More choice for the disposal of body remains is a step closer, thanks to a group of dedicated public benefit enterprise people in Washington, USA. Katrina Spade is the driver behind this new way of dealing with our bodies post death. For people wishing to reduce their ecological impact this is a fantastic advancement. No longer will the choice be limited to burial or cremation – there will be recomposition as well.
How far away is the next question? And how long before this idea reaches Australia is yet another question. At least the idea has been floated and given approval in one country. Hopefully others will follow.
This is how we received the news by email this week:
We’ve done it! On April 9, 2019, the Washington State House of Representatives voted to pass SB5001. This historic bill legalizes two sustainable death care options, alkaline hydrolysis and “natural organic reduction” (formerly “recomposition”.) This morning, the Senate concurred on the amendments made during the session, and the bill officially passed legislature. In the next few days, the bill will go to the desk of Governor Jay Inslee to be signed into law.
Natural organic reduction is defined as the “contained, accelerated conversion of human remains into soil.” Over the past several years, Recompose has developed a system that does just that, and we are overjoyed that we will soon be able to offer our service in the State of Washington.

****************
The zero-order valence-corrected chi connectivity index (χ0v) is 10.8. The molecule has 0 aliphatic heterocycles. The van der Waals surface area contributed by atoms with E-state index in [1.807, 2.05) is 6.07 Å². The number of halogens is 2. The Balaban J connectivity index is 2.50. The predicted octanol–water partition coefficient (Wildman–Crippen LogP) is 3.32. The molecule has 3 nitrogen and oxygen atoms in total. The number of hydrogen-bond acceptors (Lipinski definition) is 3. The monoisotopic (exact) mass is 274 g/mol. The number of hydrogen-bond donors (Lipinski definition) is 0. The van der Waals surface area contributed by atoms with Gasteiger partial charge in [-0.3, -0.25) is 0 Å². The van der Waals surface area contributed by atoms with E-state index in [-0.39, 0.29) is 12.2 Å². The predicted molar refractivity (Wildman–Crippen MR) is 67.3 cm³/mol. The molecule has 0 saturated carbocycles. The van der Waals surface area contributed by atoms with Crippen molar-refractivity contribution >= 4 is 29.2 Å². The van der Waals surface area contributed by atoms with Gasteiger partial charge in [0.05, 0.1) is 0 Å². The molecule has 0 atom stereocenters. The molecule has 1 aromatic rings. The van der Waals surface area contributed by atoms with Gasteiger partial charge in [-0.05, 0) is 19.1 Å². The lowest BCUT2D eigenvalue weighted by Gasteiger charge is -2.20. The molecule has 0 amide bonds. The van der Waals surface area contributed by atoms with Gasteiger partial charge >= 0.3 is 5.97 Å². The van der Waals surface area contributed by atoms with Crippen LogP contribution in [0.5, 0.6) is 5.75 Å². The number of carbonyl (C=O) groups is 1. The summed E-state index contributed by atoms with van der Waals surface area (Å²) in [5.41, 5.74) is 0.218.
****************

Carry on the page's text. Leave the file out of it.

Natural organic reduction is the conversion of human remains into soil…but what does this really mean? Well, what happens to a body inside a Recompose System is a lot like what happens on the forest floor. With the right mix of carbon, nitrogen, and oxygen, natural microbial activity transforms dead organic material into humified matter (aka compost.)
Compost is an important building-block of healthy soil, which, of course is the basis for all of life on earth. But this beautiful cycle of life and death does more than create healthy soil, it sequesters carbon as well.
For each person who chooses the Recompose process over cremation or burial, we save approximately as much carbon as is absorbed by an acre of pine forest over an entire year.
All of this indicates that our end-of-life decisions have a significant impact on the planet. What we choose to do with our bodies after we die truly matters for future generations. We see this as a beautiful thing.
For more go to the website at: https://www.recompose.life/